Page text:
Equation (9) postulates that current values of X are related to past values of X itself as well as to lagged values of Y. Equation (10), on the other hand, postulated a similar behavior for the variable Y. Nothing prevents the variables X and Y from being represented in the form of growth rates since the economic or financial variables in general are not stationary in their levels. In this work, the logarithmic returns of the variables selected and analyzed were used. When the variables are cointegrated, the Granger causality test must be carried out in another way, incorporating possible long-term effects into a short-term analysis, which is the essence of cointegration. In this case, the set of equations related to the VEC model is used. The error correction mechanism is intrinsic to VEC models and verifies that lagged values of one variable can help explain the present values of another variable Y, even if past changes of Y are irrelevant. The intuition is that if the two variables are cointegrated, then part of the current change in X can be the result of corrective movements in Y so that the long-term equilibrium with the variable X is again reached. Since X and Y have a common tendency, causality must exist in at least one direction. There will be a causal relationship if the coefficient of error in the previous period, that is, μ_{t−}_{1} is significant and/or if the coefficients of the term of each variable as an explanatory variable of the other are significant. It should be noted that the determination of the number of lags is essential in the study of the causality relation. [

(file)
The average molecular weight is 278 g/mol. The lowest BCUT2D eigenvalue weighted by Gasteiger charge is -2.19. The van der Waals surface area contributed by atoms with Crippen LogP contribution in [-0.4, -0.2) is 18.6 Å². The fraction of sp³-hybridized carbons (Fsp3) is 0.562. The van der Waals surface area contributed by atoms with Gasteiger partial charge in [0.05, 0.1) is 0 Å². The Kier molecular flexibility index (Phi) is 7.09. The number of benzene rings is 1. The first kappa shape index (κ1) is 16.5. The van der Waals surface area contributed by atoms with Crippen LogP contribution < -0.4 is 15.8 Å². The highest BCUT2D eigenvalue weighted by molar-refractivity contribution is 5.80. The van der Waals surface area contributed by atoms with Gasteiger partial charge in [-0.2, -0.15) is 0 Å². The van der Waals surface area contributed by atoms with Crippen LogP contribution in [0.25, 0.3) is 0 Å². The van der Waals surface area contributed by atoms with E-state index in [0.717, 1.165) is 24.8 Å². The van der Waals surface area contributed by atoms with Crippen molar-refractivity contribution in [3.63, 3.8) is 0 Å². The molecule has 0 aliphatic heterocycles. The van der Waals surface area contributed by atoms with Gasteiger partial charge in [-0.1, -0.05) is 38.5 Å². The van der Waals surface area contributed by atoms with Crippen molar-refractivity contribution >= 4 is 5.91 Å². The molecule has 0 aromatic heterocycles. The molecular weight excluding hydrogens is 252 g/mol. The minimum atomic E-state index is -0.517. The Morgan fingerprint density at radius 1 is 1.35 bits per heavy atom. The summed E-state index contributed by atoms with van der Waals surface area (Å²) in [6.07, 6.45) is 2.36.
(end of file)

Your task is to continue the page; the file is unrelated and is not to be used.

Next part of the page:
As for the impulse response function, the same as Granger’s causality test indicates that there is a precedence relationship between two variables, it tells us nothing about the intensity of this effect, and how that intensity varies for different time horizons. To meet this need, you can use the impulse response function. [_{t} be a time series described by the following VAR model:

Y t = ρ Y t − 1 + ν t y (10)

where ν t y is the residual term. Assuming zero initial value for this series, the effects on this series of a unitary shock at the initial time can be evaluated without additional shocks. In the specific case where ρ = 1, that is, a unit root process soon non-stationary, there is an “infinite memory” process, in which the effect of the initial shock would never be dissipated. Making an analogy with physics, this situation can be understood as a disturbance on a ball initially at rest on a frictionless table: the ball will be in motion indefinitely. In cases where ρ < 1, the variable will initially feel the effect of the shock, but will return to the null value after a certain period of time. The greater ρ, the longer the time needed to fully dissipate the effect of the initial shock. For the case of bivariate VAR model, we have the following equations:

X t = ∑ i = 1 n α i X t − i + ∑ j = 1 n β j Y t − j + ν t x (11)

Y t = ∑ k = 1 n γ k X t − k + ∑ l = 1 n δ l Y t − l + ν t y (12)

[